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Jim Hawkins and Wahoo Jones are stagecoach robbers who head to Texas to find Sam McGee, their partner. Once there, low on funds, they join the Texas Rangers, come across Sam, and decide to run their game by sending Sam inside information. Meanwhile, though, in pacifying rebellious Indians, Jim and Wahoo start to take on the code of the Rangers, and the daughter of the Ranger's major sets her sights on Jim. Can there be honor among thieves, or are Jim, Wahoo, and Sam on a collision course? As a lawless frontier becomes a civilized land, which side will the boys chose? Written by
One of over 700 Paramount Productions, filmed between 1929 and 1949, which were sold to MCA/Universal in 1958 for television distribution, and have been owned and controlled by Universal ever since. See more »
After enlisting in the Texas Rangers, Jim puts his hat on twice. See more »
How do you expect to find Sam down in this country? Texas! Phooey! No towns, no ranch houses, no gals, no nuthin'. Hah! We can't see a jack rabbit in two days. Boy, you can't tell me we're still in the United States!
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"I'll be glad to get in the wide open spaces again"
The Western genre was at a low ebb in the 1930s. It did not die out completely as has sometimes been claimed, but for the most part it was relegated to B-movie status (in fact B-Westerns were what John Wayne spent most of the 30s doing). It's also untrue that the genre was suddenly revived in 1939 by the arrival of Stagecoach. A-budget Westerns had been appearing for a few years before then, but they were odd affairs for the most part, born of a generation who had lost touch with the Old West.
The Texas Rangers was perhaps the first of these bigger Westerns, and in many ways it plays like a recap of genre conventions, particularly the more farcical aspects. We have bandits who are good guys deep down, and Indians who might as well be hordes of zombies. Some of the more fun clichés, like an alcoholic judge, are briefly touched upon, but only briefly. The screenplay is on the whole a rather amateurish effort, riding roughshod over logic whenever a gap in the plot needs sewing up. I mean, are we really supposed to believe Jack Oakie is off in the hills counting out his loot by night, and yet is still consistently able to get his job as Stagecoach driver back each morning? Silly, even by the standards of the genre.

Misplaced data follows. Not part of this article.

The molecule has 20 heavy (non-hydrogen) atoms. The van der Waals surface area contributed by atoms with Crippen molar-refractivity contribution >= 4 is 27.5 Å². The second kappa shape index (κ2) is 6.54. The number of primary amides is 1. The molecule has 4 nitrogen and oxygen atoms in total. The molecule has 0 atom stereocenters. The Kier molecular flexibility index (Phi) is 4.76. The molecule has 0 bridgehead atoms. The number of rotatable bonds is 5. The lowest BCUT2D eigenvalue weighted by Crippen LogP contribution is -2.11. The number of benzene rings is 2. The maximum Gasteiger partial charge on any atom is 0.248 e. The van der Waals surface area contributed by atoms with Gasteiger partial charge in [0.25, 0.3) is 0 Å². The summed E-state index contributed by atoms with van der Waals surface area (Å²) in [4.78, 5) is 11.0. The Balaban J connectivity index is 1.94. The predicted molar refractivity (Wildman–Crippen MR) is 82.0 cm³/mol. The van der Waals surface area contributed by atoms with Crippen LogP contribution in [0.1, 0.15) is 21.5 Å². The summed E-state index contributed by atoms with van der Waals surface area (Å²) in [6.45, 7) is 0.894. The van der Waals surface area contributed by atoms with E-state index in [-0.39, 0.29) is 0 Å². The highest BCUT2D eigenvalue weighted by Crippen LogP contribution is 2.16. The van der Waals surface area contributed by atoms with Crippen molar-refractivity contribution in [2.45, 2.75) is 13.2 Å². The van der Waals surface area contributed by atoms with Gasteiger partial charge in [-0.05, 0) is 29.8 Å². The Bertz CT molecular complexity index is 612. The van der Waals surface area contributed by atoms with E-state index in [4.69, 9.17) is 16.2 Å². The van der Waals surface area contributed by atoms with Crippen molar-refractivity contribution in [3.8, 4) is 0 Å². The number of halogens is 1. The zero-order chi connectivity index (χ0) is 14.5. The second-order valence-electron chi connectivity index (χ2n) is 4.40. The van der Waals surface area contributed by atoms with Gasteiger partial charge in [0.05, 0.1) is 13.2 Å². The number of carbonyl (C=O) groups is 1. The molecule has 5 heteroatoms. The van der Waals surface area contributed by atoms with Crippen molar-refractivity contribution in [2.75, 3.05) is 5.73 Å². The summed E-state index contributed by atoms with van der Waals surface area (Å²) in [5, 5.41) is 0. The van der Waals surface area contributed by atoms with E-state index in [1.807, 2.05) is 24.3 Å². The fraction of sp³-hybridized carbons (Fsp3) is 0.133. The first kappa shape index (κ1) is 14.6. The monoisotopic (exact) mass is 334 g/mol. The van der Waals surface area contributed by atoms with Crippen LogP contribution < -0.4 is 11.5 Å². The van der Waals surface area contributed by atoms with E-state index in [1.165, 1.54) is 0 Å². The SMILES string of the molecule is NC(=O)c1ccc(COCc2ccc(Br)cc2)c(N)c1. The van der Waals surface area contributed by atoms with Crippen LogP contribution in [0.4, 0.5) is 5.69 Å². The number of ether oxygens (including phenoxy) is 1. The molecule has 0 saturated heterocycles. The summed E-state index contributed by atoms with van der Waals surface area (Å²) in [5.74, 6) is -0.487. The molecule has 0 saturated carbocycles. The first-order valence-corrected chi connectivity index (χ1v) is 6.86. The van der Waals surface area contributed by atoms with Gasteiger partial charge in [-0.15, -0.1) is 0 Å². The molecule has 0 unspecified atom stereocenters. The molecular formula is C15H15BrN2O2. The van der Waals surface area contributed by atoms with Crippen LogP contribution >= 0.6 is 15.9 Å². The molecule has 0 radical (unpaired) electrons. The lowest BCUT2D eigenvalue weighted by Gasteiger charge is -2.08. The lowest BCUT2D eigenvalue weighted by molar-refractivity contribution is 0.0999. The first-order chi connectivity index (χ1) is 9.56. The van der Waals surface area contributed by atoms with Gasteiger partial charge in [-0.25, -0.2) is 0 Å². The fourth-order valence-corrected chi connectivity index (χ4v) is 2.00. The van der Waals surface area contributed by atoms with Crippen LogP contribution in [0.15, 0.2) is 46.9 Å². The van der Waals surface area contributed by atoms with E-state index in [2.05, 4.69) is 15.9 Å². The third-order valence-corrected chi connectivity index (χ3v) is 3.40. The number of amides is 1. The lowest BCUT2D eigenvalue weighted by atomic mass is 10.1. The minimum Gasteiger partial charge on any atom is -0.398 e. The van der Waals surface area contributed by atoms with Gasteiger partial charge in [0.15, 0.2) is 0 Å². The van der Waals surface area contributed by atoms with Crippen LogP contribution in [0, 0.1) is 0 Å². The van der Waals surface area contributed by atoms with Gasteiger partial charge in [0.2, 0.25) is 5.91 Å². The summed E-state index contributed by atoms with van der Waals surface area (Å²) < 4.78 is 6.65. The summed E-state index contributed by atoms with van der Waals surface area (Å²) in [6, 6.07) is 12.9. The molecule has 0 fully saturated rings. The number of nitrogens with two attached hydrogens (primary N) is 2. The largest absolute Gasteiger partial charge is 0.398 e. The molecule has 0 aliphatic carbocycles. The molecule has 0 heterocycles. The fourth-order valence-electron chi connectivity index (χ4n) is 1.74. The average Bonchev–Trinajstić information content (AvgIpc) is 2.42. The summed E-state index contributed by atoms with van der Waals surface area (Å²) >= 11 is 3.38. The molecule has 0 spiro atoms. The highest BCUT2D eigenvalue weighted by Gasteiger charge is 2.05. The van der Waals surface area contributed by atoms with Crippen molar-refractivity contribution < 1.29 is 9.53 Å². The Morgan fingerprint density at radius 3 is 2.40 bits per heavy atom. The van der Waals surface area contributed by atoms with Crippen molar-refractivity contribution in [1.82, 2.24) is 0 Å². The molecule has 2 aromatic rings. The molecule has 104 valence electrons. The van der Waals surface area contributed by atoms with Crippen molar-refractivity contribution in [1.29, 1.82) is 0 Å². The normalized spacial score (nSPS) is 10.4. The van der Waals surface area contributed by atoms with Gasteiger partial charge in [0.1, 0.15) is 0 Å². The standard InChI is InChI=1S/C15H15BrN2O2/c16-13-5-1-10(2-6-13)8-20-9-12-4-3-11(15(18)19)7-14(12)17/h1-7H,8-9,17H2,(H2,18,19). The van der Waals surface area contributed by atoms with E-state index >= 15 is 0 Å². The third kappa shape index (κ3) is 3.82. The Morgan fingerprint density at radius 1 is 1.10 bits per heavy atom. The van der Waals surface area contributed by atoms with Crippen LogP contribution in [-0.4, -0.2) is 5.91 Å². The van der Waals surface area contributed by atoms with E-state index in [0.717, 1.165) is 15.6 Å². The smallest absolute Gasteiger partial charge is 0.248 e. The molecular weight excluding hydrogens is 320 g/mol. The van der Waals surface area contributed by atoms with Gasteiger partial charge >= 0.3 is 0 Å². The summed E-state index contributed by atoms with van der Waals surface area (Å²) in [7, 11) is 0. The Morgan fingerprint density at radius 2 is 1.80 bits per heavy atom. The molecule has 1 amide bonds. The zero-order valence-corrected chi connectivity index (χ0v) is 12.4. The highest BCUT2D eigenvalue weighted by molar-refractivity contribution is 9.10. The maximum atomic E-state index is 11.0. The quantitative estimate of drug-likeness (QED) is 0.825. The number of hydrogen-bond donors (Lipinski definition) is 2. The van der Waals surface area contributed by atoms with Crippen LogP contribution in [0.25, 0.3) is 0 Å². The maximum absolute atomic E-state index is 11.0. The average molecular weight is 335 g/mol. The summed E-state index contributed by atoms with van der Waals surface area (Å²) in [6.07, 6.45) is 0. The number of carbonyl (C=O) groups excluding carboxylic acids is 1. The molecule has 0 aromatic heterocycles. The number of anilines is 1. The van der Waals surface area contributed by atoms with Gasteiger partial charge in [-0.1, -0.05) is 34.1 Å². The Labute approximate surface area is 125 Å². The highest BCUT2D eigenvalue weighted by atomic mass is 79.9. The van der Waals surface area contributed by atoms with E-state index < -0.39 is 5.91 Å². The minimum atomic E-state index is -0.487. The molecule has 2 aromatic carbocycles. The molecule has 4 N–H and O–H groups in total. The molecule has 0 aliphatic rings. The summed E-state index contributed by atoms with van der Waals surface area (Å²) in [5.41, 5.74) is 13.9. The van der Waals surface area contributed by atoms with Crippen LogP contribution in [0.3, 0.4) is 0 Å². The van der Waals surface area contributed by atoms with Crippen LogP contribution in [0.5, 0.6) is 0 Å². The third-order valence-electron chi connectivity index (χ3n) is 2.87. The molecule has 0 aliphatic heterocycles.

And yet producer-director King Vidor was the kind of man to take such projects seriously. And he at least has a feel for the form. Too many of these 30s Westerns fail to make proper use of the open plains, which after all is what it's all supposed to be about. Not Vidor though for him the seemingly endless vistas are an almost continual backdrop. Vidor's outdoor shots give you a real feeling of the emptiness, which is essential. You can't have a character singing "Bury Me Not on the Lone Prairie" unless the prairie looks appropriately lonesome. Vidor's direction of dialogue scenes is immaculate as always, generally holding the actors in long takes with occasional barely-perceptible camera shift, giving a real feeling of smoothness. His handling of action is the opposite, full of wild cuts and crazed angles to give a real feeling of frenzy. One of the most effective manoeuvres he pulls in The Texas Rangers is just before the heroes come face-to-face with the massive band of Indians. We begin with a tracking shot of them riding alongside a rock face, then the camera gradually turns, opening out the space, and eerily revealing the army of natives.
Unfortunately not everyone is so suited to the genre. I don't buy MacFred as a Westerner, let alone a bandit. He just doesn't have the demeanour of a two-baths-a-year man. Leading lady Jean Parker is simply bland here, as is her character. Fortunately we do get to see a lot of Jack Oakie, who still doesn't quite look the part but is entertaining nevertheless. Oakie may be a comic but he can really act, as you will see in the one or two scenes where he has to play it straight. Lloyd Nolan is great too his face says things that aren't in the script. And any picture that has Edward Ellis in is bound to be a treat. He is also the only player with a real bit of Western grit about him.
The Texas Rangers may be the Western genre's reunion with big budgets and big stars, but it is really little more than a souped-up B-Western. It is directed with class, but the overall feel is one of shoddiness, mainly because the studios at the time weren't used to the form. They didn't have the stockpile of authentic performers or the ready-made frontier-towns at their disposal. We get the wide-open plains alright, but it takes more than chaps and Stetsons to conjure up the spirit of the Old West.
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